As Merrie Monarch approaches, we are reminded of the significance that hula plays in the Hawaiian culture. Merrie Monarch allows us to reminisce and feel connected to our ancestors and our values. That said, it’s important to understand how sacred the past is to our present – Hula Kahiko is the oldest style of Hawaiian Dance, it is the traditional hula.
Hula Kahiko is full of hypnotic, deep and resonant sounds that separates it from the more modern 'auana dance that is usually paired with a ‘ukulele. The sounds of ancient hula Kahiko are made from purely percussion instruments — like rhythm sticks, gourds carved into drums and rattles, or bamboo sticks. It requires the dancer to have an incredible sense of one’s body in relation to others. Kahiko requires great strength, both mentally and physically. In ancient Hawai‘i, Hula Kahiko was used to honor the akua or gods and chiefs. Typically, the kumu hula will oli or chant to introduce his/her halau or dance group. The oli can be specifically for your own halau, a place, genealogical, and greeting the audience. The hand motions, body movement and chants are used to tell a story.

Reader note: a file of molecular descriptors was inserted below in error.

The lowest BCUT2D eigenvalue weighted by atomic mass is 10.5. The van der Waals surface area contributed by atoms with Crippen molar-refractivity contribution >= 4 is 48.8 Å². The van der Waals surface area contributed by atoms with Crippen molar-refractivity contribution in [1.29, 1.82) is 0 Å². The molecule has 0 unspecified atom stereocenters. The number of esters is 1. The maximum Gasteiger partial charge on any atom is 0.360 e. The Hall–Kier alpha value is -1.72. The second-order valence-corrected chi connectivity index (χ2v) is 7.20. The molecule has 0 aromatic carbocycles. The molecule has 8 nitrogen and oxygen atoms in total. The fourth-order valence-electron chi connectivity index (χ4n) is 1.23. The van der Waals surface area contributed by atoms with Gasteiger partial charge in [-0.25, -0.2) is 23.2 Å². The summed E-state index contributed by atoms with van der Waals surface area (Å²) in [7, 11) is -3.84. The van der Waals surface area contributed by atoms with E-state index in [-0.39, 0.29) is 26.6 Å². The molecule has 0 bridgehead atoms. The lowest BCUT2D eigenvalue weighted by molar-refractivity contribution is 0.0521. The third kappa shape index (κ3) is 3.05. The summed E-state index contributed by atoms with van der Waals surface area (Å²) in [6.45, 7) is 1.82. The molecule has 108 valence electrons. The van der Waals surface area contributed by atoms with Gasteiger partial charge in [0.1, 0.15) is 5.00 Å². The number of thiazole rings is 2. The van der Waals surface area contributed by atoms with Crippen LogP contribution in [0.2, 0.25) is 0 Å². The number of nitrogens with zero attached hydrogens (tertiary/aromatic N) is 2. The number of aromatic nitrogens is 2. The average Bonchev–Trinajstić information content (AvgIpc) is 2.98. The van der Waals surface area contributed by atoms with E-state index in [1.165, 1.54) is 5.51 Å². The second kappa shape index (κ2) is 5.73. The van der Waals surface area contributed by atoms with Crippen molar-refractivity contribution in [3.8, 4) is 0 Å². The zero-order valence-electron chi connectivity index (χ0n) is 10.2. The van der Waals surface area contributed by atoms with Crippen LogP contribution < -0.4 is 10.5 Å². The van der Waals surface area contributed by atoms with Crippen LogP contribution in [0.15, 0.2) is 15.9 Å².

At the Merrie Monarch festival, judges look at how in tune dancers are with one another – it’s extremely important for each group to perform as one. When you watch the Merrie Monarch Festival this year, think about the cultural significance it represents for the Hawaiian people! Good luck to all of the kumu hula and halau’s performing this year!
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